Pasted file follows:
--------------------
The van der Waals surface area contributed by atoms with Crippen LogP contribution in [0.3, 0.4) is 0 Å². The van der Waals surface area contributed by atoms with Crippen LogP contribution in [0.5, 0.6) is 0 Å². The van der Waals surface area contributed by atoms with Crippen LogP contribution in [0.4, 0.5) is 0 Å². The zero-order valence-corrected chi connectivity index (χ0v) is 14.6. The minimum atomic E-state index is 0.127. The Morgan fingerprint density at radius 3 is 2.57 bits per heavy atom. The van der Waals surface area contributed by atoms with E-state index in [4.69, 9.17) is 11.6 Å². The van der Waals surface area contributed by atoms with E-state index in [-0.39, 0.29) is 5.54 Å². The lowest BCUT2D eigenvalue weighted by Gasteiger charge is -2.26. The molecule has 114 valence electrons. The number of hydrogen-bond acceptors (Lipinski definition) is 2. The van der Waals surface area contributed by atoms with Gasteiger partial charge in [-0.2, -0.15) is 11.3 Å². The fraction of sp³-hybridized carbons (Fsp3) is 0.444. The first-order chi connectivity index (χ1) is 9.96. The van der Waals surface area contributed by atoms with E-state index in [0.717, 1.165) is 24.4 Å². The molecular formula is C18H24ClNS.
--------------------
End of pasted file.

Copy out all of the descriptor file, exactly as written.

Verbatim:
The van der Waals surface area contributed by atoms with Crippen LogP contribution in [0.3, 0.4) is 0 Å². The van der Waals surface area contributed by atoms with Crippen LogP contribution in [0.5, 0.6) is 0 Å². The van der Waals surface area contributed by atoms with Crippen LogP contribution in [0.4, 0.5) is 0 Å². The zero-order valence-corrected chi connectivity index (χ0v) is 14.6. The minimum atomic E-state index is 0.127. The Morgan fingerprint density at radius 3 is 2.57 bits per heavy atom. The van der Waals surface area contributed by atoms with E-state index in [4.69, 9.17) is 11.6 Å². The van der Waals surface area contributed by atoms with E-state index in [-0.39, 0.29) is 5.54 Å². The lowest BCUT2D eigenvalue weighted by Gasteiger charge is -2.26. The molecule has 114 valence electrons. The number of hydrogen-bond acceptors (Lipinski definition) is 2. The van der Waals surface area contributed by atoms with Gasteiger partial charge in [-0.2, -0.15) is 11.3 Å². The fraction of sp³-hybridized carbons (Fsp3) is 0.444. The first-order chi connectivity index (χ1) is 9.96. The van der Waals surface area contributed by atoms with E-state index in [0.717, 1.165) is 24.4 Å². The molecular formula is C18H24ClNS.